Where’s ông ngoại? I asked, poking my head out of the mosquito netting surrounding my sleeping bag.
From her usual stool in the kitchen, my grandmother waved one of her tiny, sharp-nailed hands. Here and there. Slinking around town like a tomcat.
I couldn’t imagine a description farther from my stately, seventy-year-old grandfather, but then, I couldn’t have imagined him hopping so briskly on his bike either. He returned home around mid-morning with a sheen of sweat on his forehead, smiling wildly, a plastic bag of coffee balanced on his handlebars for me. When he invited me to come along on one of his coffee visits, I beamed to my toes. We walked the quiet streets to the coffee stand, where his friends were already gathered. They sat on low, child-sized stools, hovering over their phins, Vietnamese-made coffee strainers that allow hot water to drip slowly through the beans.
Old man! they called to him.
I sat at the table with them, quiet and unusually shy. As my grandfather ordered for us, I listened to their passion-raised voices debating politics, both current and ancient, for Southerners never forget. Knees jiggling to ward off mosquitoes, they moaned about stupid grandchildren who’d given up on the old ways and government encroachment on their hard-earned land. Poetry and folk songs cradled the conversation like gentle bookends. These men, all former soldiers in the Republic of Vietnam, lived through more than many could imagine. It was like sitting in an Enlightenment-era salon, had those philosophers half the wit and liveliness as my grandfather’s septuagenarian friends. They passed newspapers across the table, teasing when I admitted I couldn’t read Vietnamese.
Two Master’s degrees and she still can’t read, they chortled.
Two more than you have, my grandfather said.
Amidst their laughter, my grandfather poured my coffee for me. In the village, it had a deeper, stronger taste. Sweeter, too. I watched the coffee vendor chopping ice with her hand, hacking at a huge wedge with a machete, yet never once striking the meat of her palm. I’d had my share of cà phê sữa đá over the years, in restaurants and at home, and this was a new experience altogether, the tang of conversation essential to the flavor of my coffee. We stayed for an hour or more, until my grandfather sheepishly stood from the table. Grandma was waiting. The cà phê sữa đá had so filled us that we walked home in silence, appreciating a world in which such things were still possible.
History has a way of following you. For years, I thought of those coffee rituals. I chased the idea of a community of peers, of time and space to sit on a ridiculously low stool next to your friends. I often shared cà phê sữa đá with my husband at restaurants and Viet cafes, but we couldn’t replicate the clamor of conversation or the languorous ease we felt at my grandparents’ house. The beauty of cà phê sữa đá is that it happens at a glacial pace. Sometimes the coffee can take seven to eight minutes to finish brewing. And in that space, beautiful things happen. We look each other in the eye. We shoot the shit, as my grandfather and his friends did. We tease and confess and cajole. We awaken into ourselves and each other.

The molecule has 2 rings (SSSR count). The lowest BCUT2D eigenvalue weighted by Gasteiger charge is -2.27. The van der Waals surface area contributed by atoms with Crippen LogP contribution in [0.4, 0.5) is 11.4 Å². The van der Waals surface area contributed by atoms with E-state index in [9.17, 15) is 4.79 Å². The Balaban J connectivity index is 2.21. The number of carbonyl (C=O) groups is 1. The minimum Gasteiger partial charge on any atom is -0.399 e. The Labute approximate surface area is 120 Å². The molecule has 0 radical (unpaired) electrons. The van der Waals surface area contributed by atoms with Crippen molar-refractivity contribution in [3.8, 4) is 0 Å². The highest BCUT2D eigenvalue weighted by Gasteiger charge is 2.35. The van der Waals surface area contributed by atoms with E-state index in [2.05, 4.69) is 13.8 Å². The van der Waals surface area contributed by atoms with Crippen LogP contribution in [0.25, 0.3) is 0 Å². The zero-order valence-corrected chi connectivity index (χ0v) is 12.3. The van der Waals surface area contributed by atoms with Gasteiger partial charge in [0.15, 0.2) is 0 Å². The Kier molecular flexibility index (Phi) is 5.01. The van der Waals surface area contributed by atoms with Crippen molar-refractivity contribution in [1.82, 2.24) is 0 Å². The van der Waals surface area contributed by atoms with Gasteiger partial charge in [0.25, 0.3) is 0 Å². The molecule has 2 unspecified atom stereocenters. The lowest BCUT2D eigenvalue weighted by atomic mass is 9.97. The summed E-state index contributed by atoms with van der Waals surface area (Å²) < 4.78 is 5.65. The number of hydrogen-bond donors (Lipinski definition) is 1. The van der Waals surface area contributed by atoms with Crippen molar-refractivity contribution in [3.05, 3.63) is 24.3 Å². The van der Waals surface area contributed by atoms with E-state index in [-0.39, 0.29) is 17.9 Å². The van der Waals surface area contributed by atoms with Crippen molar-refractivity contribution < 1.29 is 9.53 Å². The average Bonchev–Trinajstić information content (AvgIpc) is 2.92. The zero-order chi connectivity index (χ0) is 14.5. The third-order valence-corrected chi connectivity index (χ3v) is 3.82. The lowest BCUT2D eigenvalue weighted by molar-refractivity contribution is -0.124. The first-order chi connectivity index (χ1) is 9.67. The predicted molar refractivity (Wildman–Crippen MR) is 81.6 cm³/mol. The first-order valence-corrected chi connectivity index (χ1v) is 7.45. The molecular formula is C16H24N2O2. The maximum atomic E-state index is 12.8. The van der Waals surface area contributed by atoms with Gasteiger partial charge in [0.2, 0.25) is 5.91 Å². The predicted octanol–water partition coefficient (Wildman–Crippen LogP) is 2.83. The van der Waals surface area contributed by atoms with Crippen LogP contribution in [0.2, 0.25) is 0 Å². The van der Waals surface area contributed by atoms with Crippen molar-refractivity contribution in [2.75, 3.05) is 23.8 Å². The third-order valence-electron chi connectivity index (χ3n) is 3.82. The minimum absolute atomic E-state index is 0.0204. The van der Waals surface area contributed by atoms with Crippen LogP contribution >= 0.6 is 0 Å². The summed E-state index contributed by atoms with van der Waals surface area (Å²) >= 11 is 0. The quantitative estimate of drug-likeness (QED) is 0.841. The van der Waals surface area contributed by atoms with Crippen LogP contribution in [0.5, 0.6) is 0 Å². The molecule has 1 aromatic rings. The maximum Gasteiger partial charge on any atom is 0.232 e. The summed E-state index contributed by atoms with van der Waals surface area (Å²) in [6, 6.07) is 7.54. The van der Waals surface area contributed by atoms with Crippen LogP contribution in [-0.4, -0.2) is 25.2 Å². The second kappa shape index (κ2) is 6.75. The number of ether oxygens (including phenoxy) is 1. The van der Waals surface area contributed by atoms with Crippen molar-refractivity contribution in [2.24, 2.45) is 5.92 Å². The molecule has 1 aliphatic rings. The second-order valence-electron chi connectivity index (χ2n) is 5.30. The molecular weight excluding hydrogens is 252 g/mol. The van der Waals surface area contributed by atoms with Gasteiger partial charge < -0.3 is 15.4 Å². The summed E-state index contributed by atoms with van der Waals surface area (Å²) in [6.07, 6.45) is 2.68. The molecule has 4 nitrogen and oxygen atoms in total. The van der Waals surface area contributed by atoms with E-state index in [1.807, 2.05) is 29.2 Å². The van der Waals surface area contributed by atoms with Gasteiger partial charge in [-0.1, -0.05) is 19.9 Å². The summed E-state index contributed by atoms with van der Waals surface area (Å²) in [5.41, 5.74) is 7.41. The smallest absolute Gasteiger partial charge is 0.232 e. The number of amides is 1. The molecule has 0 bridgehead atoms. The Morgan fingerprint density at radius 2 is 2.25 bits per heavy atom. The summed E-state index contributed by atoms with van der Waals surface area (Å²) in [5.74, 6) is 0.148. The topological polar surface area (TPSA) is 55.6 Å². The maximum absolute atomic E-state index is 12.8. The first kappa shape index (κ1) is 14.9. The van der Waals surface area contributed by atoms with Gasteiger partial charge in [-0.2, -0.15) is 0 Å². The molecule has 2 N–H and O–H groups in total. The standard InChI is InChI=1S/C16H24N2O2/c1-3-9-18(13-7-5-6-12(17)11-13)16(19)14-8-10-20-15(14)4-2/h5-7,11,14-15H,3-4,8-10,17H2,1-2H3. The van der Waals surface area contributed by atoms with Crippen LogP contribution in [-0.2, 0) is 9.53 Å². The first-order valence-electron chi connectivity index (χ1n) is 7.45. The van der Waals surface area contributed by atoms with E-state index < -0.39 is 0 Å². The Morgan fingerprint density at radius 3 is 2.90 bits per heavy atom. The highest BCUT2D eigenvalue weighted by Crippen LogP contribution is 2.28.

With the rise of COVID, I cancelled a long-awaited trip to see my grandparents. Among all the things I knew I’d miss, I was most wistful for my morning cà phê sữa đá, fixed by my grandmother at the kitchen counter. It was deeper than a thirst; it was the pain of longing. A cry for the love I could only get from those who, against my protests, would never stop thinking of me as their bé.
Just make it yourself, my mother urged, ever my practical voice of reason.
Of course, I knew I was capable of brewing a cup of cà phê sữa đá. I’d seen it done hundreds of times. But I didn’t believe cà phê sữa đá could taste the same without the hum of bickering in the background and the weight of my grandfather’s palm on my head. And there’s something about the emotion that filters into each cup from the maker, a love freely given and received. The immutable ingredient that seeps and nourishes.
Still, I ordered an orange tin of Café du Monde and a phin of my own. I found a dusty can of condensed milk in the pantry. The deliberate drip of the coffee marked the passage of seconds, then minutes. After it was done brewing, I stirred—gently. Poured carefully. I could almost make out the sounds of Paris by Night in the background, see my grandmother swatting my grandfather away as he tried to steal food from her cutting board. My mother and my aunt, rolling their eyes.
Those old-timers, my mother said.
Those echoes brought them closer to me, as if somehow the lived space of my reality could knit into the past I’d left behind, a snapshot blurred between frames.
After I took that first reviving sip, I coated my spoon in just a little condensed milk and handed it to my daughter to lick. Her pink kitten-tongue delighted in the taste, like melted frosting. Reality blurs again and I see a premonition, or a wish for the future. One day, not so impossibly far from today, she’ll sit in her pajamas at my kitchen counter, long legs draped over the kitchen stool. Eyes sleepy-sweet. I’ll serve her conversation and a glass of cà phê sữa đá. I’ll rejoice as she sips our history.
Author’s Postscript: Here's how to make your own cà phê sữa đá.